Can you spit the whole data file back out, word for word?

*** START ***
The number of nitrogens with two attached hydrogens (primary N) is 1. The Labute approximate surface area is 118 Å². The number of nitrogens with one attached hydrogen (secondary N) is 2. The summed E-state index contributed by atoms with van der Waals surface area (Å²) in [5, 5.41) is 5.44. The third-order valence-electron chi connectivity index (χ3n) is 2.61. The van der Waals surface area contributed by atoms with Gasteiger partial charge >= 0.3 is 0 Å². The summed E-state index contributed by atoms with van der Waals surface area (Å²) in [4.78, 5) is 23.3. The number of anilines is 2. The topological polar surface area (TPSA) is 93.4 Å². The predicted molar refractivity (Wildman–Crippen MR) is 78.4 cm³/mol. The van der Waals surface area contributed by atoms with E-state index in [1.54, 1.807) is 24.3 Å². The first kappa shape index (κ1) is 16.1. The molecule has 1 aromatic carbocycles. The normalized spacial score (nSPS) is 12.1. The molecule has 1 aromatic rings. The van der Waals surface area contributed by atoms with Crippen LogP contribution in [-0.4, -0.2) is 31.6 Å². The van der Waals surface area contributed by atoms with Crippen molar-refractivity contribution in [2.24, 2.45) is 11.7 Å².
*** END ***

The number of nitrogens with two attached hydrogens (primary N) is 1. The Labute approximate surface area is 118 Å². The number of nitrogens with one attached hydrogen (secondary N) is 2. The summed E-state index contributed by atoms with van der Waals surface area (Å²) in [5, 5.41) is 5.44. The third-order valence-electron chi connectivity index (χ3n) is 2.61. The van der Waals surface area contributed by atoms with Gasteiger partial charge >= 0.3 is 0 Å². The summed E-state index contributed by atoms with van der Waals surface area (Å²) in [4.78, 5) is 23.3. The number of anilines is 2. The topological polar surface area (TPSA) is 93.4 Å². The predicted molar refractivity (Wildman–Crippen MR) is 78.4 cm³/mol. The van der Waals surface area contributed by atoms with E-state index in [1.54, 1.807) is 24.3 Å². The first kappa shape index (κ1) is 16.1. The molecule has 1 aromatic carbocycles. The normalized spacial score (nSPS) is 12.1. The molecule has 1 aromatic rings. The van der Waals surface area contributed by atoms with Crippen LogP contribution in [-0.4, -0.2) is 31.6 Å². The van der Waals surface area contributed by atoms with Crippen molar-refractivity contribution in [2.24, 2.45) is 11.7 Å².